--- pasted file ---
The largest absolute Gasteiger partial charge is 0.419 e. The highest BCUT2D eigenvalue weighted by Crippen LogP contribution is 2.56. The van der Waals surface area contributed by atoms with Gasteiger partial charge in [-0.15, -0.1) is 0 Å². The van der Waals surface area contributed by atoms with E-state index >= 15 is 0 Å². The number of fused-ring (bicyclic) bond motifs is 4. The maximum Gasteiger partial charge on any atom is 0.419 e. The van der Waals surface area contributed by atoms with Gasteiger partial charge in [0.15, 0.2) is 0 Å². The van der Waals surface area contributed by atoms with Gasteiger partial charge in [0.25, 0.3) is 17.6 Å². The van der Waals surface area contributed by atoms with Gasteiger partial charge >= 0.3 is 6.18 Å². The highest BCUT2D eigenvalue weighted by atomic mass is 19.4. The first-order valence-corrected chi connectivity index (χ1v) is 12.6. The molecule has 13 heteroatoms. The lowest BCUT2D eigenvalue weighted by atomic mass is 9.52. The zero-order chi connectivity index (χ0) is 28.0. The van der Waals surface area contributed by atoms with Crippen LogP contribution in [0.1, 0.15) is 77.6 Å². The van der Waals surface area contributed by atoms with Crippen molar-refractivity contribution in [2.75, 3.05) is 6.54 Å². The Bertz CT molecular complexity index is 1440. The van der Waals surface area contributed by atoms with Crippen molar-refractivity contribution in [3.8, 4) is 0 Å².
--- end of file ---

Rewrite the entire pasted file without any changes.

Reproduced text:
The largest absolute Gasteiger partial charge is 0.419 e. The highest BCUT2D eigenvalue weighted by Crippen LogP contribution is 2.56. The van der Waals surface area contributed by atoms with Gasteiger partial charge in [-0.15, -0.1) is 0 Å². The van der Waals surface area contributed by atoms with E-state index >= 15 is 0 Å². The number of fused-ring (bicyclic) bond motifs is 4. The maximum Gasteiger partial charge on any atom is 0.419 e. The van der Waals surface area contributed by atoms with Gasteiger partial charge in [0.15, 0.2) is 0 Å². The van der Waals surface area contributed by atoms with Gasteiger partial charge in [0.25, 0.3) is 17.6 Å². The van der Waals surface area contributed by atoms with Gasteiger partial charge >= 0.3 is 6.18 Å². The highest BCUT2D eigenvalue weighted by atomic mass is 19.4. The first-order valence-corrected chi connectivity index (χ1v) is 12.6. The molecule has 13 heteroatoms. The lowest BCUT2D eigenvalue weighted by atomic mass is 9.52. The zero-order chi connectivity index (χ0) is 28.0. The van der Waals surface area contributed by atoms with Crippen LogP contribution in [0.1, 0.15) is 77.6 Å². The van der Waals surface area contributed by atoms with Crippen molar-refractivity contribution in [2.75, 3.05) is 6.54 Å². The Bertz CT molecular complexity index is 1440. The van der Waals surface area contributed by atoms with Crippen molar-refractivity contribution in [3.8, 4) is 0 Å².